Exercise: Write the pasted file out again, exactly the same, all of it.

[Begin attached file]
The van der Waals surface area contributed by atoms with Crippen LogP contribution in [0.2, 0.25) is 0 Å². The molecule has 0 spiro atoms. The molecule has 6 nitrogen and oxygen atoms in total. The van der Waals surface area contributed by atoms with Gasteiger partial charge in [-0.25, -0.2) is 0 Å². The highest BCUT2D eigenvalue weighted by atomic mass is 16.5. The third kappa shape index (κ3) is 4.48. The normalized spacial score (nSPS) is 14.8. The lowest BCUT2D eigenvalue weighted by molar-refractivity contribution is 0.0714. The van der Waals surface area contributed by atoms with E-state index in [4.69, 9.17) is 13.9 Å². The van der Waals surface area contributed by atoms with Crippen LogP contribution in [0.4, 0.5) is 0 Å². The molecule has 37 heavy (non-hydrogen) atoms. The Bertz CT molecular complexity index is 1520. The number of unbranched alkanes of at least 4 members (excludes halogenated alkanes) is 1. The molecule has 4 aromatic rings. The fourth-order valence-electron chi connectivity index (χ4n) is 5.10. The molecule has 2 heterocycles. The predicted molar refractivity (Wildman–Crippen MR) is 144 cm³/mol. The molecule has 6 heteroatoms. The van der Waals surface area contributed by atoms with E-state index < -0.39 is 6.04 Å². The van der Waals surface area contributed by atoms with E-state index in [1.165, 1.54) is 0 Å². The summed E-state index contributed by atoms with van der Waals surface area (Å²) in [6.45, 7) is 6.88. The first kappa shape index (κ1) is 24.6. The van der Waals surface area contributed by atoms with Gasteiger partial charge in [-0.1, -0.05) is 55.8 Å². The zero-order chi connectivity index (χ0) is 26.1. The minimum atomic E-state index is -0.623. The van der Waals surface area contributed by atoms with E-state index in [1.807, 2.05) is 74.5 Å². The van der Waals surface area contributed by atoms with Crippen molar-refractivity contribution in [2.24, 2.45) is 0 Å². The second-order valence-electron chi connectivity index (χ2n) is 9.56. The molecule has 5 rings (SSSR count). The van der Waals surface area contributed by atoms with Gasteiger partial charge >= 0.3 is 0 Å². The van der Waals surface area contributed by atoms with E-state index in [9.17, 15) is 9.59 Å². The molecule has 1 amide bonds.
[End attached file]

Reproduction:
The van der Waals surface area contributed by atoms with Crippen LogP contribution in [0.2, 0.25) is 0 Å². The molecule has 0 spiro atoms. The molecule has 6 nitrogen and oxygen atoms in total. The van der Waals surface area contributed by atoms with Gasteiger partial charge in [-0.25, -0.2) is 0 Å². The highest BCUT2D eigenvalue weighted by atomic mass is 16.5. The third kappa shape index (κ3) is 4.48. The normalized spacial score (nSPS) is 14.8. The lowest BCUT2D eigenvalue weighted by molar-refractivity contribution is 0.0714. The van der Waals surface area contributed by atoms with E-state index in [4.69, 9.17) is 13.9 Å². The van der Waals surface area contributed by atoms with Crippen LogP contribution in [0.4, 0.5) is 0 Å². The molecule has 37 heavy (non-hydrogen) atoms. The Bertz CT molecular complexity index is 1520. The number of unbranched alkanes of at least 4 members (excludes halogenated alkanes) is 1. The molecule has 4 aromatic rings. The fourth-order valence-electron chi connectivity index (χ4n) is 5.10. The molecule has 2 heterocycles. The predicted molar refractivity (Wildman–Crippen MR) is 144 cm³/mol. The molecule has 6 heteroatoms. The van der Waals surface area contributed by atoms with E-state index < -0.39 is 6.04 Å². The van der Waals surface area contributed by atoms with E-state index in [1.165, 1.54) is 0 Å². The summed E-state index contributed by atoms with van der Waals surface area (Å²) in [6.45, 7) is 6.88. The first kappa shape index (κ1) is 24.6. The van der Waals surface area contributed by atoms with Gasteiger partial charge in [-0.1, -0.05) is 55.8 Å². The zero-order chi connectivity index (χ0) is 26.1. The minimum atomic E-state index is -0.623. The van der Waals surface area contributed by atoms with E-state index in [1.807, 2.05) is 74.5 Å². The van der Waals surface area contributed by atoms with Crippen molar-refractivity contribution in [2.24, 2.45) is 0 Å². The second-order valence-electron chi connectivity index (χ2n) is 9.56. The molecule has 5 rings (SSSR count). The van der Waals surface area contributed by atoms with Gasteiger partial charge >= 0.3 is 0 Å². The van der Waals surface area contributed by atoms with E-state index in [9.17, 15) is 9.59 Å². The molecule has 1 amide bonds.